Prediction and validation of residual feed intake and dry matter intake in Danish lactating dairy cows using mid-infrared spectroscopy of milk

Shetty, N.; Løvendahl, P.; Lund, M.S.; Buitenhuis, A.J.

Journal of Dairy Science 100(1): 253-264

2017


ISSN/ISBN: 1525-3198
PMID: 27865487
DOI: 10.3168/jds.2016-11609
Accession: 058594801

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Abstract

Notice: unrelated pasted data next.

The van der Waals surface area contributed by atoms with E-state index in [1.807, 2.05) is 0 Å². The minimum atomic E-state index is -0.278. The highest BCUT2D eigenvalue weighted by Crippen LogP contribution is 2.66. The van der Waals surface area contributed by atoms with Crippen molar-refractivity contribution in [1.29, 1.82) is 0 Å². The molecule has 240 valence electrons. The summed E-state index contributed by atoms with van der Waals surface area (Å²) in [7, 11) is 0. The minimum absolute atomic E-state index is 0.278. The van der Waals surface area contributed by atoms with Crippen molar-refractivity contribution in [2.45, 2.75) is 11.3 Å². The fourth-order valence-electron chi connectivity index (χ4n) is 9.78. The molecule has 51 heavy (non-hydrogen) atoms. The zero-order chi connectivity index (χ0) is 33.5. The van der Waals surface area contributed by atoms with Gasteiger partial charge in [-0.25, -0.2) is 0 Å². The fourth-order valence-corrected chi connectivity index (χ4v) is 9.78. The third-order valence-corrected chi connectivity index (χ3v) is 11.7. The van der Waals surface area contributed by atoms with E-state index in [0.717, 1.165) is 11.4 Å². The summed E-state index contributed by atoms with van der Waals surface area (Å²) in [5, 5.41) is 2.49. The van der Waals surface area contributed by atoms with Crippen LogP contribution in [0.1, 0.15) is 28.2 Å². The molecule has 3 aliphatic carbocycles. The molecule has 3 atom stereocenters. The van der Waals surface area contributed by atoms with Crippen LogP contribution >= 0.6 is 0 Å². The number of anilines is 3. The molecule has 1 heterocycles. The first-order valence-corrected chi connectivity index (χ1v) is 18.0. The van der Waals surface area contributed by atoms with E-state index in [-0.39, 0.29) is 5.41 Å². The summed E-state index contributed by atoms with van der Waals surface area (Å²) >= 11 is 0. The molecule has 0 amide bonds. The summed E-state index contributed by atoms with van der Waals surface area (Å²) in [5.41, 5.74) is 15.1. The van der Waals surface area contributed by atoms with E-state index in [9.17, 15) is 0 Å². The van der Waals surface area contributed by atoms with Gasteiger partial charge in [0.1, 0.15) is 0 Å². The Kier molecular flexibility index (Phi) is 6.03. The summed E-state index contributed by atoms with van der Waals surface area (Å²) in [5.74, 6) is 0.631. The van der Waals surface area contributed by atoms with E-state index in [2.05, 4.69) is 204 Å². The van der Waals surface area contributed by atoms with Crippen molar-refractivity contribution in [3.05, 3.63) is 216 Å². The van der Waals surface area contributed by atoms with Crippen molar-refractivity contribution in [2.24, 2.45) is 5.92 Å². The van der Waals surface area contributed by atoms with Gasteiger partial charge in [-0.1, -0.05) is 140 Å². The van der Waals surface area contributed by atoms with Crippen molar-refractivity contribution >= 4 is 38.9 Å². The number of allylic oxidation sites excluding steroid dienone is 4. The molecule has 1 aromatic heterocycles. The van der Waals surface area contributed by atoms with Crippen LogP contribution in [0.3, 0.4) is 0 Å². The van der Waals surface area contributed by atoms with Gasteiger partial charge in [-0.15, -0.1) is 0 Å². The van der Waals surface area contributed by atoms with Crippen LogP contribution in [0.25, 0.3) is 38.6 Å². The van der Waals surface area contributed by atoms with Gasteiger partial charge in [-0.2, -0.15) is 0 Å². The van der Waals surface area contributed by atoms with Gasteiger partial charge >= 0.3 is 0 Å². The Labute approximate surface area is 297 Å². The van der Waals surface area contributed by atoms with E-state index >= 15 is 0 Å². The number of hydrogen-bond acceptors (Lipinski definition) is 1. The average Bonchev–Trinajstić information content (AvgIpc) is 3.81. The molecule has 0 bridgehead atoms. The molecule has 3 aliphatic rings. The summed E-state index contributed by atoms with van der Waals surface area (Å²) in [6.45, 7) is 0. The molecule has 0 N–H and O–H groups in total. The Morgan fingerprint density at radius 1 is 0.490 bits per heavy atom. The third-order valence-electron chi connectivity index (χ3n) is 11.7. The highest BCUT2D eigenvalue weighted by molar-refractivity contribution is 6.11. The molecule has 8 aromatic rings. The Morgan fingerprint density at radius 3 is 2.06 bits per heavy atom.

The present study explored the effectiveness of Fourier transform mid-infrared (FT-IR) spectral profiles as a predictor for dry matter intake (DMI) and residual feed intake (RFI). The partial least squares regression method was used to develop the prediction models. The models were validated using different external test sets, one randomly leaving out 20% of the records (validation A), the second randomly leaving out 20% of cows (validation B), and a third (for DMI prediction models) randomly leaving out one cow (validation C). The data included 1,044 records from 140 cows; 97 were Danish Holstein and 43 Danish Jersey. Results showed better accuracies for validation A compared with other validation methods. Milk yield (MY) contributed largely to DMI prediction; MY explained 59% of the variation and the validated model error root mean square error of prediction (RMSEP) was 2.24kg. The model was improved by adding live weight (LW) as an additional predictor trait, where the accuracy R2 increased from 0.59 to 0.72 and error RMSEP decreased from 2.24 to 1.83kg. When only the milk FT-IR spectral profile was used in DMI prediction, a lower prediction ability was obtained, with R2=0.30 and RMSEP=2.91kg. However, once the spectral information was added, along with MY and LW as predictors, model accuracy improved and R2 increased to 0.81 and RMSEP decreased to 1.49kg. Prediction accuracies of RFI changed throughout lactation. The RFI prediction model for the early-lactation stage was better compared with across lactation or mid- and late-lactation stages, with R2=0.46 and RMSEP=1.70. The most important spectral wavenumbers that contributed to DMI and RFI prediction models included fat, protein, and lactose peaks. Comparable prediction results were obtained when using infrared-predicted fat, protein, and lactose instead of full spectra, indicating that FT-IR spectral data do not add significant new information to improve DMI and RFI prediction models. Therefore, in practice, if full FT-IR spectral data are not stored, it is possible to achieve similar DMI or RFI prediction results based on standard milk control data. For DMI, the milk fat region was responsible for the major variation in milk spectra; for RFI, the major variation in milk spectra was within the milk protein region.